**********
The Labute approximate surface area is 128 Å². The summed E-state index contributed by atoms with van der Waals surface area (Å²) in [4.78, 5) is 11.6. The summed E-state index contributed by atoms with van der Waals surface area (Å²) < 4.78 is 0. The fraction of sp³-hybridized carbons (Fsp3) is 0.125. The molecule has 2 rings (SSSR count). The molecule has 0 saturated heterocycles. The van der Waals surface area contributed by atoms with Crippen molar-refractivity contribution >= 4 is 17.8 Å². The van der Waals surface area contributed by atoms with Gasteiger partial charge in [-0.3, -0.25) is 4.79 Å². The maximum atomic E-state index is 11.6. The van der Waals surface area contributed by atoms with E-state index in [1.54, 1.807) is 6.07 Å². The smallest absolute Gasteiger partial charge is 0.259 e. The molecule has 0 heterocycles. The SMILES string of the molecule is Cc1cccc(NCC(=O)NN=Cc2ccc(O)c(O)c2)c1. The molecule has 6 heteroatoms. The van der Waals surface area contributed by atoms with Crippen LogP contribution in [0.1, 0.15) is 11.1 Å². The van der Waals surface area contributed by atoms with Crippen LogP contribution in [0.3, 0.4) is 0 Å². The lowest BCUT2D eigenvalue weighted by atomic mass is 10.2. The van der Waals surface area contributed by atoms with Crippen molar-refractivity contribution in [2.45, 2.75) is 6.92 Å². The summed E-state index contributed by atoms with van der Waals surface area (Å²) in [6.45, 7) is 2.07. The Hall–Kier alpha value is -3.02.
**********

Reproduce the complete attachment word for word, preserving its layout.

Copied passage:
The Labute approximate surface area is 128 Å². The summed E-state index contributed by atoms with van der Waals surface area (Å²) in [4.78, 5) is 11.6. The summed E-state index contributed by atoms with van der Waals surface area (Å²) < 4.78 is 0. The fraction of sp³-hybridized carbons (Fsp3) is 0.125. The molecule has 2 rings (SSSR count). The molecule has 0 saturated heterocycles. The van der Waals surface area contributed by atoms with Crippen molar-refractivity contribution >= 4 is 17.8 Å². The van der Waals surface area contributed by atoms with Gasteiger partial charge in [-0.3, -0.25) is 4.79 Å². The maximum atomic E-state index is 11.6. The van der Waals surface area contributed by atoms with E-state index in [1.54, 1.807) is 6.07 Å². The smallest absolute Gasteiger partial charge is 0.259 e. The molecule has 0 heterocycles. The SMILES string of the molecule is Cc1cccc(NCC(=O)NN=Cc2ccc(O)c(O)c2)c1. The molecule has 6 heteroatoms. The van der Waals surface area contributed by atoms with Crippen LogP contribution in [0.1, 0.15) is 11.1 Å². The van der Waals surface area contributed by atoms with Crippen LogP contribution in [0.3, 0.4) is 0 Å². The lowest BCUT2D eigenvalue weighted by atomic mass is 10.2. The van der Waals surface area contributed by atoms with Crippen molar-refractivity contribution in [2.45, 2.75) is 6.92 Å². The summed E-state index contributed by atoms with van der Waals surface area (Å²) in [6.45, 7) is 2.07. The Hall–Kier alpha value is -3.02.